Get on the Brandwagon!

Way in the back of the May, 1962 issue of Popular Science was an, uuh, ad?, for brand names week. Brands needed a leg up, I guess?

Why advertise brands? They're always around, like it or not, but the Brand Names Foundation seemed to feel strongly that people weren't buying enough brand name stuff... in favor of what? Generic merchandise made by neighbors and sold in a garage sale?

Of course, this was barely The Sixties, and you couldn't buy gray market Chinese import knockoffs by companies you've never heard of on Amazon - or, god help you - Alibaba. It's odd that you can probably place more trust in an unbranded homespun doorknocker made by an old man at the farmer's market than some companies that have logos, and "TMs" and everything. Brands can help you know what to avoid buying.

In physical stores, we denizens of The Future have modern knockoff brand names to help us identify flimsy shit that will break before you even get it home. Brands like Coby, who have the arrogance to rip off not only the sound of Sony's name, but also their logo.

Even the actual Sony, who used to pretty much define quality and design, threw all that away in The Nineties and Oughties when they not only began making products with uninspired design, but tried like hell to engineer everything they made to use some weird proprietary Sony-only battery or ridiculous Sony-only memory card. Sony's memory card was the "memory stick", and it was routinely twice as expensive and not measurably better or more reliable than the standardized storage media that everyone else used: the SD card. Everything you bought from Sony was an attempt to force the customer into several years of buying stupidly expensive proprietary doodads, until finally everyone kind of decided Sony had gotten enough of their money, and decided to try giving money to companies that didn't prevent the user from routing an audio signal through a receiver and into a recording device, or perhaps used a standard type of memory media. Sony's still recovering from this era of hubris.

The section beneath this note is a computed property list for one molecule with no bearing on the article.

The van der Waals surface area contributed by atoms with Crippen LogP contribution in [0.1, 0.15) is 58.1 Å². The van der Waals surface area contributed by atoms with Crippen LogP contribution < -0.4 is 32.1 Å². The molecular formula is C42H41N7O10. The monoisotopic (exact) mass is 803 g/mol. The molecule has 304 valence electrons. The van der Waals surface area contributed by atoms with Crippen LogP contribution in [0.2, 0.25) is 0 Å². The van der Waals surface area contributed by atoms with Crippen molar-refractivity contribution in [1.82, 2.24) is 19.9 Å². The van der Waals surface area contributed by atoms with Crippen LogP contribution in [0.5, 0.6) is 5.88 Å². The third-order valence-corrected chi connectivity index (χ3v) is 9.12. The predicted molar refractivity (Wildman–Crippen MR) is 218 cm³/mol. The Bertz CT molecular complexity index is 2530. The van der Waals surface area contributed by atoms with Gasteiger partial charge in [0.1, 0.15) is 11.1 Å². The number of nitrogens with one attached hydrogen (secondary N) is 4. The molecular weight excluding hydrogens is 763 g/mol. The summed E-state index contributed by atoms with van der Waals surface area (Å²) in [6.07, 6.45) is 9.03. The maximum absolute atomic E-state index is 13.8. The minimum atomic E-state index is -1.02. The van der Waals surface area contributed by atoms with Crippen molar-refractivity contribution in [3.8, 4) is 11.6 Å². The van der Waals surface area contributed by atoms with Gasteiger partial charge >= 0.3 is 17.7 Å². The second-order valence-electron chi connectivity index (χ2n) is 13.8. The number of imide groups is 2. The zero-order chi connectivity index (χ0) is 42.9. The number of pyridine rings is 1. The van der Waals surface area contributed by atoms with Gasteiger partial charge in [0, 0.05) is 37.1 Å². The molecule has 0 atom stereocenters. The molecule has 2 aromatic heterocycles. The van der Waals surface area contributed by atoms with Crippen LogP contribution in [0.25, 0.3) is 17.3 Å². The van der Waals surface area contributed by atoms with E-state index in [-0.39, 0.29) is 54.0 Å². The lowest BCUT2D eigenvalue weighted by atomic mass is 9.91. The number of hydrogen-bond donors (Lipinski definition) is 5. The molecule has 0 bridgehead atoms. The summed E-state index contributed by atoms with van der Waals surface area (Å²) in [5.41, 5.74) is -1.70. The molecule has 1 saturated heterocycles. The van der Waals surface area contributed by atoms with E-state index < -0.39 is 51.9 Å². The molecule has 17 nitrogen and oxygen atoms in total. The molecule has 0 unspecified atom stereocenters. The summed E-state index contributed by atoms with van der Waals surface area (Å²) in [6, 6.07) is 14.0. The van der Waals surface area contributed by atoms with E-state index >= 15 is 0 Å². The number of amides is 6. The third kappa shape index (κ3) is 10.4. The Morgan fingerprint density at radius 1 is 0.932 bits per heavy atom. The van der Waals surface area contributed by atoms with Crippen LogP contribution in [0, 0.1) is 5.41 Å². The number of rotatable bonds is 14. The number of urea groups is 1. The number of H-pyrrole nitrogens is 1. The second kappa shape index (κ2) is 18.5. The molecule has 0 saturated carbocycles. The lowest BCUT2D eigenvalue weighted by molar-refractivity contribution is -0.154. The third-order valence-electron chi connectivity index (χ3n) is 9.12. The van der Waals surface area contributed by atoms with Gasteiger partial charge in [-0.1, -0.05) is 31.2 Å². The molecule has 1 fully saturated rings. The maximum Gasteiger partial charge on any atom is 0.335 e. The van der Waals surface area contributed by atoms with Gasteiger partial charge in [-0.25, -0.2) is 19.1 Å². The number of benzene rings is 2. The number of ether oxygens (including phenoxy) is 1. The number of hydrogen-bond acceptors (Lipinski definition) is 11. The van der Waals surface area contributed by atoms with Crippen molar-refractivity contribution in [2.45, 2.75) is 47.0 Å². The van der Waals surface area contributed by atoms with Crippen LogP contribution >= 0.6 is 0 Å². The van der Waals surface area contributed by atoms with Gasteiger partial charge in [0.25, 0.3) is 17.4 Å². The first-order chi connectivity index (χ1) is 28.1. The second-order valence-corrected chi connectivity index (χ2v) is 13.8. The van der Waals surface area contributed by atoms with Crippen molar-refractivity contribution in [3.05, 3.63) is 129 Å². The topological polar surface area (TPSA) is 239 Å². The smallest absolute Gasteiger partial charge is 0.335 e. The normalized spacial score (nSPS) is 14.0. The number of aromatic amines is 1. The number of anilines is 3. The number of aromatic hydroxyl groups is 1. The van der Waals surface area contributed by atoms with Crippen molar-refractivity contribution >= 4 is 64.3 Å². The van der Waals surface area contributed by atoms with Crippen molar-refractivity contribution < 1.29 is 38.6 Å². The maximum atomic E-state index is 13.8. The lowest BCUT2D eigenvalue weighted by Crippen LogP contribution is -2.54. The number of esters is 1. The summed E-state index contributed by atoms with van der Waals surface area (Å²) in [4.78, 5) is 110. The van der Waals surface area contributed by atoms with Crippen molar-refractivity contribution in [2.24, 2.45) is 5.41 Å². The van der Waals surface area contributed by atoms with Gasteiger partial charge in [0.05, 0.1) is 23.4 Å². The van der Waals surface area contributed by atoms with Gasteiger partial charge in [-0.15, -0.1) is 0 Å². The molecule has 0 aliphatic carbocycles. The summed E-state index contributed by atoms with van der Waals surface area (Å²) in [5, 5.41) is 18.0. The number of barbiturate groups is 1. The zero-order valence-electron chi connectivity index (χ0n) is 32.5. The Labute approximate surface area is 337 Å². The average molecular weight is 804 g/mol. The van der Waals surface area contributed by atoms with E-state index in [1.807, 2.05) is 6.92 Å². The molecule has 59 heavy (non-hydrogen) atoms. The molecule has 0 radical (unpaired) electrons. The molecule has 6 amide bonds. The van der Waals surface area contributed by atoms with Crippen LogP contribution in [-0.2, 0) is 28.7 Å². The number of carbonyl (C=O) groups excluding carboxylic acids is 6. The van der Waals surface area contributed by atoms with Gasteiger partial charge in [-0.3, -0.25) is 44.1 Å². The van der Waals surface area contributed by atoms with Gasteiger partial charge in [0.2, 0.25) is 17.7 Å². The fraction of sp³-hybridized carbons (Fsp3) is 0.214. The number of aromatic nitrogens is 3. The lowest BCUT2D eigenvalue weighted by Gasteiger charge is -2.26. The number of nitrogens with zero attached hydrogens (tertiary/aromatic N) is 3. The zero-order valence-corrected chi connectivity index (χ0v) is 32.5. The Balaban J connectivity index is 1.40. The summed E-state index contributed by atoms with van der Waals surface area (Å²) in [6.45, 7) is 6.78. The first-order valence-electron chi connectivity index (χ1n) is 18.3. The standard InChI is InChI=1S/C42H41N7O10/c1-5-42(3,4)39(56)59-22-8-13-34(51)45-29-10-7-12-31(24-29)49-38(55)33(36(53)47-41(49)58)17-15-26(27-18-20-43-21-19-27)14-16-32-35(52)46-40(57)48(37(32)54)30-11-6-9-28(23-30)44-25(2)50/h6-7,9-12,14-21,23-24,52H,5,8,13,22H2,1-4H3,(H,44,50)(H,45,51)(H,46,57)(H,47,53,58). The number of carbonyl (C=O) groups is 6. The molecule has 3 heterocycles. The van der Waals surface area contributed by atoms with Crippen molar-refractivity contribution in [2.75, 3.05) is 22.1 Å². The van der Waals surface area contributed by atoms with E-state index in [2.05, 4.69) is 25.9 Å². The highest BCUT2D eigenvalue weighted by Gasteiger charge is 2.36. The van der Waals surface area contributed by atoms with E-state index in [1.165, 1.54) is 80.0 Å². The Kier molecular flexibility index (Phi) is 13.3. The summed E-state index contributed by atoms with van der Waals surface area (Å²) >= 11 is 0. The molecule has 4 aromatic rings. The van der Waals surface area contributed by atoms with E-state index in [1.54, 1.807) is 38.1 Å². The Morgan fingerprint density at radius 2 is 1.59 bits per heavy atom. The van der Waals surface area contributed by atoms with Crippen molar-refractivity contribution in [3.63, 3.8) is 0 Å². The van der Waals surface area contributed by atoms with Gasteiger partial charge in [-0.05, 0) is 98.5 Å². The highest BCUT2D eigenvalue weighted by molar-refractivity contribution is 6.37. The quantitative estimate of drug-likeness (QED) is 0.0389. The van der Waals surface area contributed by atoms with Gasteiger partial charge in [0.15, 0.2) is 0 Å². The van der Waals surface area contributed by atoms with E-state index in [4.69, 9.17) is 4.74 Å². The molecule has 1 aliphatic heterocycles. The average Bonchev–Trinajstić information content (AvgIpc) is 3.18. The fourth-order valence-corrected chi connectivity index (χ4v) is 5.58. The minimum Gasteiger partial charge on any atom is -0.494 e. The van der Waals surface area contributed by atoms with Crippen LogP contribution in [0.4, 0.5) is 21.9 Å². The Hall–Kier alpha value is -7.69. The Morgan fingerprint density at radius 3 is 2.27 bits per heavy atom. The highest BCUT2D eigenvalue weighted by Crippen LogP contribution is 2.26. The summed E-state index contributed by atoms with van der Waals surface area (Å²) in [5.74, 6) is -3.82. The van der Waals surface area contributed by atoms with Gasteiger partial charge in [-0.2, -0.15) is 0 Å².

And don't even get me started on the Sony Rootkit thing. So, yeah. Hooray for brands! Any and all of them!

One thing Coby's got that Sony will never have? Coby's more fun to make fun of. Hooray for fake Sony!

How do you like the Brandwagon in today's ad? Wouldn't you like to possibly use it for something else? If Sony made the Brandwagon, they would hate you using it for an unintended purpose. Sony would say that's a violation of copy protection or something. The  P.A.G. Graphic Blandishment and Photoshoppery Brigade, get in here on the double! You know what to do. Wagon extract! Text out! Sony defy!

The Brandwagon is a PNG on an alpha channel background, so it's ready to hover over whatever else you've put in your son's birthday party flyer. It'll be good for his retro-hipster brand. Or, you can insert it into the document of your choice and drag it along with your mouse. You deserve a parade. You're welcome!


Jim D. said...

Weird thing about that Memory Stick is that with it, Sony leapfrogged from light years ahead in terms of consumer friendliness to way behind. I refer, of course, to the Mavica digital cameras, which used floppies instead of sticks or cards (at first). Youngsters will say "what's a floppy?" but you and I know that in the mid to late 90's when the Mavica came out, everyone had 10 of 15 floppies in their desk drawers. I believe the last Mavicas switched from floppies to CD-ROM (but that may be a dream rather than a memory). Then when write speeds for static memory got too fast, they did the Memory Stuck thing. Yuck. Thanks for reminding me!

Post a Comment